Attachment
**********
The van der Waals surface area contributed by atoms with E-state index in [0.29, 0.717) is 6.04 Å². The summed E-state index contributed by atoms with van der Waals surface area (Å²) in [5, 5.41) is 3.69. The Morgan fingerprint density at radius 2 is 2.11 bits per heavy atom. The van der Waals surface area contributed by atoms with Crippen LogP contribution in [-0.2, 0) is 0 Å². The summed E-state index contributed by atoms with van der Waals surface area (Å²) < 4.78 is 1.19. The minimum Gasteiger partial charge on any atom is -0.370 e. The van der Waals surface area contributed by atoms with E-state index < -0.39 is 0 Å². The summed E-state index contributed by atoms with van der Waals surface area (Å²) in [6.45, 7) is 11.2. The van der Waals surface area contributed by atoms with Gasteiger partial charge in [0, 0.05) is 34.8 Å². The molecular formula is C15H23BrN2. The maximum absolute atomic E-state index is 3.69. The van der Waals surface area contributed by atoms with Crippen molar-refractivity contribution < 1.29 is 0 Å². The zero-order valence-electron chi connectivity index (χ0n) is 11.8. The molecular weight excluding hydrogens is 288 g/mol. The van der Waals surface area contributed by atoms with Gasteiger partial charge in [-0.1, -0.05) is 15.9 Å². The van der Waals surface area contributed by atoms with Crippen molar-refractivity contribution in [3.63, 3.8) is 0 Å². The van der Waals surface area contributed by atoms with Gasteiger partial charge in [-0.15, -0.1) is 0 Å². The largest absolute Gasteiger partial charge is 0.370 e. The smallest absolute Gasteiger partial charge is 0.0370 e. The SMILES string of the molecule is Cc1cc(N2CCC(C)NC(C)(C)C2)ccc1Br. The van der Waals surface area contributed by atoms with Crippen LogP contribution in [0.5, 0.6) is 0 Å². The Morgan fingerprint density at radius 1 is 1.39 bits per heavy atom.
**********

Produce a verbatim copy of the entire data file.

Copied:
The van der Waals surface area contributed by atoms with E-state index in [0.29, 0.717) is 6.04 Å². The summed E-state index contributed by atoms with van der Waals surface area (Å²) in [5, 5.41) is 3.69. The Morgan fingerprint density at radius 2 is 2.11 bits per heavy atom. The van der Waals surface area contributed by atoms with Crippen LogP contribution in [-0.2, 0) is 0 Å². The summed E-state index contributed by atoms with van der Waals surface area (Å²) < 4.78 is 1.19. The minimum Gasteiger partial charge on any atom is -0.370 e. The van der Waals surface area contributed by atoms with E-state index < -0.39 is 0 Å². The summed E-state index contributed by atoms with van der Waals surface area (Å²) in [6.45, 7) is 11.2. The van der Waals surface area contributed by atoms with Gasteiger partial charge in [0, 0.05) is 34.8 Å². The molecular formula is C15H23BrN2. The maximum absolute atomic E-state index is 3.69. The van der Waals surface area contributed by atoms with Crippen molar-refractivity contribution < 1.29 is 0 Å². The zero-order valence-electron chi connectivity index (χ0n) is 11.8. The molecular weight excluding hydrogens is 288 g/mol. The van der Waals surface area contributed by atoms with Gasteiger partial charge in [-0.1, -0.05) is 15.9 Å². The van der Waals surface area contributed by atoms with Crippen molar-refractivity contribution in [3.63, 3.8) is 0 Å². The van der Waals surface area contributed by atoms with Gasteiger partial charge in [-0.15, -0.1) is 0 Å². The largest absolute Gasteiger partial charge is 0.370 e. The smallest absolute Gasteiger partial charge is 0.0370 e. The SMILES string of the molecule is Cc1cc(N2CCC(C)NC(C)(C)C2)ccc1Br. The van der Waals surface area contributed by atoms with Crippen LogP contribution in [0.5, 0.6) is 0 Å². The Morgan fingerprint density at radius 1 is 1.39 bits per heavy atom.